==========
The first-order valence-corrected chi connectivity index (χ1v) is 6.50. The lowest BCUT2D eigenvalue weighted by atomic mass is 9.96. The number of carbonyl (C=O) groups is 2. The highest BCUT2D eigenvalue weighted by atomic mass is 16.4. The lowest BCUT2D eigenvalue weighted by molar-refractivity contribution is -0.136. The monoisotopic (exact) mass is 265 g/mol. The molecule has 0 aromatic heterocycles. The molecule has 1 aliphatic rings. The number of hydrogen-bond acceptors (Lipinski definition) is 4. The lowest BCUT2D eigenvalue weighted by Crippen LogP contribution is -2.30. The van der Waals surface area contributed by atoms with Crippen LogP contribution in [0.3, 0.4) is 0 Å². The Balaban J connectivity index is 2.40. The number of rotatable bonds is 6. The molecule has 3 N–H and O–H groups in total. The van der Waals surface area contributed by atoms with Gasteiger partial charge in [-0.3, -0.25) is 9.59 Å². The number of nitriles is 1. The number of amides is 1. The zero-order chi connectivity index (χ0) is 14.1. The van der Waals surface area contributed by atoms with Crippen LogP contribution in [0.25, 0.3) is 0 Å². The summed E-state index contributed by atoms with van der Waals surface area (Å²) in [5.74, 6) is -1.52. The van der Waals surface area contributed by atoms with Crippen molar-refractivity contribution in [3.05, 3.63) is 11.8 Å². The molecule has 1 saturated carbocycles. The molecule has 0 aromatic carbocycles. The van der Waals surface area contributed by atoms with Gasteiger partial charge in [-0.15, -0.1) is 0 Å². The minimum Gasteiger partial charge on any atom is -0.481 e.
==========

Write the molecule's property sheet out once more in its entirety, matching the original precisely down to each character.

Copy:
The first-order valence-corrected chi connectivity index (χ1v) is 6.50. The lowest BCUT2D eigenvalue weighted by atomic mass is 9.96. The number of carbonyl (C=O) groups is 2. The highest BCUT2D eigenvalue weighted by atomic mass is 16.4. The lowest BCUT2D eigenvalue weighted by molar-refractivity contribution is -0.136. The monoisotopic (exact) mass is 265 g/mol. The molecule has 0 aromatic heterocycles. The molecule has 1 aliphatic rings. The number of hydrogen-bond acceptors (Lipinski definition) is 4. The lowest BCUT2D eigenvalue weighted by Crippen LogP contribution is -2.30. The van der Waals surface area contributed by atoms with Crippen LogP contribution in [0.3, 0.4) is 0 Å². The Balaban J connectivity index is 2.40. The number of rotatable bonds is 6. The molecule has 3 N–H and O–H groups in total. The van der Waals surface area contributed by atoms with Gasteiger partial charge in [-0.3, -0.25) is 9.59 Å². The number of nitriles is 1. The number of amides is 1. The zero-order chi connectivity index (χ0) is 14.1. The van der Waals surface area contributed by atoms with Crippen LogP contribution in [0.25, 0.3) is 0 Å². The summed E-state index contributed by atoms with van der Waals surface area (Å²) in [5.74, 6) is -1.52. The van der Waals surface area contributed by atoms with Crippen molar-refractivity contribution in [3.05, 3.63) is 11.8 Å². The molecule has 1 saturated carbocycles. The molecule has 0 aromatic carbocycles. The van der Waals surface area contributed by atoms with Gasteiger partial charge in [-0.15, -0.1) is 0 Å². The minimum Gasteiger partial charge on any atom is -0.481 e.